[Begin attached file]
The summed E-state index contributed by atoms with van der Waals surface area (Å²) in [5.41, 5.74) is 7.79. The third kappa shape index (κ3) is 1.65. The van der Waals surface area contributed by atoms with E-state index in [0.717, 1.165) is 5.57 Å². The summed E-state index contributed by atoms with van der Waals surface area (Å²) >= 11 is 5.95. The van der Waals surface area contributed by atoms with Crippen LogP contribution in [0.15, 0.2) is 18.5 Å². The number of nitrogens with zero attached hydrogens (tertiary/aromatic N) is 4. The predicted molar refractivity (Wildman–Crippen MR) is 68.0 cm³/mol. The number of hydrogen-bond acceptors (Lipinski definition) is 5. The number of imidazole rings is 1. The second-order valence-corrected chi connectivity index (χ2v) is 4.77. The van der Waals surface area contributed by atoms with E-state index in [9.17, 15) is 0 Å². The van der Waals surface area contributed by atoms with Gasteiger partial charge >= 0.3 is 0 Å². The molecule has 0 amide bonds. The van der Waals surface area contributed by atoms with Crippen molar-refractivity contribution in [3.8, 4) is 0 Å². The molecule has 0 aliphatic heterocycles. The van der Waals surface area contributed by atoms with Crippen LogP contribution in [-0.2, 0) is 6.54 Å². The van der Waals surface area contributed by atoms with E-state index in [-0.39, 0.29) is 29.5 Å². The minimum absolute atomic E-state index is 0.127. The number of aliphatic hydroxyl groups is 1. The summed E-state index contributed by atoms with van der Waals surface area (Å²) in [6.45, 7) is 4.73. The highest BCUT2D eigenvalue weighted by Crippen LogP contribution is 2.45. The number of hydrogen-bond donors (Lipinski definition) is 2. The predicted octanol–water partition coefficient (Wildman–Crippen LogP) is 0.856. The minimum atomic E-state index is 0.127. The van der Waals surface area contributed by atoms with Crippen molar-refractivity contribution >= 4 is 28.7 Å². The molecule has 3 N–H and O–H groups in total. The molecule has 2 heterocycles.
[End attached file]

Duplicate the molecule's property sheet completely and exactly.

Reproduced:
The summed E-state index contributed by atoms with van der Waals surface area (Å²) in [5.41, 5.74) is 7.79. The third kappa shape index (κ3) is 1.65. The van der Waals surface area contributed by atoms with E-state index in [0.717, 1.165) is 5.57 Å². The summed E-state index contributed by atoms with van der Waals surface area (Å²) >= 11 is 5.95. The van der Waals surface area contributed by atoms with Crippen LogP contribution in [0.15, 0.2) is 18.5 Å². The number of nitrogens with zero attached hydrogens (tertiary/aromatic N) is 4. The predicted molar refractivity (Wildman–Crippen MR) is 68.0 cm³/mol. The number of hydrogen-bond acceptors (Lipinski definition) is 5. The number of imidazole rings is 1. The second-order valence-corrected chi connectivity index (χ2v) is 4.77. The van der Waals surface area contributed by atoms with E-state index in [9.17, 15) is 0 Å². The van der Waals surface area contributed by atoms with Gasteiger partial charge >= 0.3 is 0 Å². The molecule has 0 amide bonds. The van der Waals surface area contributed by atoms with Crippen molar-refractivity contribution in [3.8, 4) is 0 Å². The molecule has 0 aliphatic heterocycles. The van der Waals surface area contributed by atoms with Crippen LogP contribution in [-0.2, 0) is 6.54 Å². The van der Waals surface area contributed by atoms with E-state index in [-0.39, 0.29) is 29.5 Å². The minimum absolute atomic E-state index is 0.127. The number of aliphatic hydroxyl groups is 1. The summed E-state index contributed by atoms with van der Waals surface area (Å²) in [6.45, 7) is 4.73. The highest BCUT2D eigenvalue weighted by Crippen LogP contribution is 2.45. The number of hydrogen-bond donors (Lipinski definition) is 2. The predicted octanol–water partition coefficient (Wildman–Crippen LogP) is 0.856. The minimum atomic E-state index is 0.127. The van der Waals surface area contributed by atoms with Crippen molar-refractivity contribution >= 4 is 28.7 Å². The molecule has 3 N–H and O–H groups in total. The molecule has 2 heterocycles.